Eugene Weekly : Letters : 7.16.09


I would like to correct some of the misstatements published in the Viewpoint “An Issue of Equity” concerning immersion programs (6/25). All scholarship recipients of federally funded academic programs must be U.S. citizens or in the process of completing citizenship. Some UO Chinese Flagship students immigrated to the U.S. with families or as adoptees; the majority were born here and studied Chinese in school and in after-school programs.

Way’s article makes dangerous claims that immersion programs are elitist and will exacerbate middle-class unemployment. A high percentage of Flagship students are the first in their families to attend college. The students in the K-12 Chinese immersion program in Portland come from similarly diverse backgrounds. Many professors who have taught for Flagship are foreign born. For the record, I was born in Canada. This internationalism is true of the entire UO faculty and is a positive indication of our ability to attract talented instructors from all over the world. Will immersion programs displace American teachers? Sadly, Americans are more likely to be monolingual than their peers abroad; it is exactly this deficiency immersion programs seek to redress. But to claim that immersion programs will be forced to hire foreign nationals is to overlook the diversity already in our local communities.  

Maram Epstein, Academic Director, Chinese Flagship at the UO, Associate Professor of Chinese Literature, Department of East Asian Languages and Literatures


I question Edwin Way’s Viewpoint (6/25) that asserts only upper-class citizens would benefit from a Chinese immersion program.

He erroneously assumes that all students in the UO’s Chinese Flagship Program are citizens of China, Taiwan or Singapore because they are non-Caucasian students with traditional Chinese last names. This is ignorant. Not everyone with the last name of Chen was born in China. All but one Flagship student is a U.S. citizen or permanent resident, and that one is in the process of applying for residency. Sixty percent of the students were born in the U.S. All graduated from U.S. high schools. All met the university’s admission requirements.

Way also wrote that the program pays Chinese nationals to teach Mandarin to other Chinese nationals. Yet the program’s directors are not Chinese. Perhaps he meant that the language instructors were Chinese citizens. That’s not surprising in a job where native or near-native language ability is required to help students achieve high levels of Mandarin proficiency. How else could they help students learn a language if they themselves do not completely know it? And again, how can he be sure that an instructor is not a U.S. citizen simply because her last name is Chen or Mao?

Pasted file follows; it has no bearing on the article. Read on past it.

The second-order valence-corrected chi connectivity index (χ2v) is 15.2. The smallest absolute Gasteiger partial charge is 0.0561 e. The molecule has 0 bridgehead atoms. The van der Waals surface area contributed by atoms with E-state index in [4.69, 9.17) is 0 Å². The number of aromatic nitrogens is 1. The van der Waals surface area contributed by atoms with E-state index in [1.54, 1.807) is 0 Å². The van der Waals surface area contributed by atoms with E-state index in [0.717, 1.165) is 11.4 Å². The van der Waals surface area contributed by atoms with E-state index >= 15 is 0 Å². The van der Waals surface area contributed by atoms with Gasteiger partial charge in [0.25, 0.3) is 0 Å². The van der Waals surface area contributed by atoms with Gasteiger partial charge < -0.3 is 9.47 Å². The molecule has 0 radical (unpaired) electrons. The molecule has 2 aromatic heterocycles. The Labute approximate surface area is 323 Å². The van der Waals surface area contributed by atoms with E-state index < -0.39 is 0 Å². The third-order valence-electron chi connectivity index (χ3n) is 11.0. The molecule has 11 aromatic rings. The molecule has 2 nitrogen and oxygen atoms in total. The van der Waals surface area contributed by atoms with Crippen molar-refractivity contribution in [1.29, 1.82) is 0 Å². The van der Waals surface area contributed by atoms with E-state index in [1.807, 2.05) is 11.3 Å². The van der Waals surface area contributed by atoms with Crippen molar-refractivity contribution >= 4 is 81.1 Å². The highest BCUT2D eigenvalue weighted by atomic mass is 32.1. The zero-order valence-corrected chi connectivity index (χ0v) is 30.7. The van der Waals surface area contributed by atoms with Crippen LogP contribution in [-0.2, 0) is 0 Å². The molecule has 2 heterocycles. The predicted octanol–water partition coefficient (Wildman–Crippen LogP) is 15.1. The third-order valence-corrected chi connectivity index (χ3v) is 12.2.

If Way cannot correctly gather the facts of a program he graduated from, I doubt his assertions that immersion education privileges upper-class citizens, causes American teachers to lose their jobs and employs only Chinese citizens as educators.

Mandy Lindgren, Springfield


I’m constantly reminded that Oregon is “ale country,” and there are a lot of great local ales. When summer comes, however, my thirst craves a real, craft-brewed pilsner-style lager. I’m hoping that some of our area hand-crafters are now taking on its more laborious production. At the moment, though, the only Oregon pilsner I know of is a superb one by Jerry Miller’s Wild River Brewery in Cave Junction and Grants Pass.

Douglas Leedy, Corvallis


In regards to the current Waxman-Markey Bill, Congressman DeFazio’s stubborn politics cannot be tolerated. It has been a perilous battle to pass a plan on a federal level that fights global pollution, and we now have an opportunity that cannot go by the wayside.

DeFazio is forgetting the fact that the clock is ticking. The battle against global warming has breached beyond political ideologies, and is now recognized as a battle for our own survival. Although I admire him for remaining loyal to what he believes will be the most socially and economically just model, we need to move forward. Compromises have to be made up front so that we can take the first step towards environmental justice. Global warming won’t hit the pause button so that we can debate.

As natural disasters and biodiversity loss continue to increase, and the global temperature climbs higher, DeFazio needs to consider the context of the issue at hand. More and more people around the world are consuming at “American” levels, and we must redefine “American” energy consumption to change that. If the Waxman-Markey bill is passed, we as the largest energy-consuming nation will take the first step forward towards redefining our globally idealized lifestyle.

By the projected goal of 2025, we could have a global community that might idealize our lifestyle even more. If our lifestyle is energy-efficient, this could be extremely positive. Congressmen DeFazio needs to acknowledge the situation at hand and make compromises to his agenda. We as a state are at the forefront of environmentalism, and he needs to be the face of our efforts and take the progressive step forward by supporting the Waxman-Markey bill.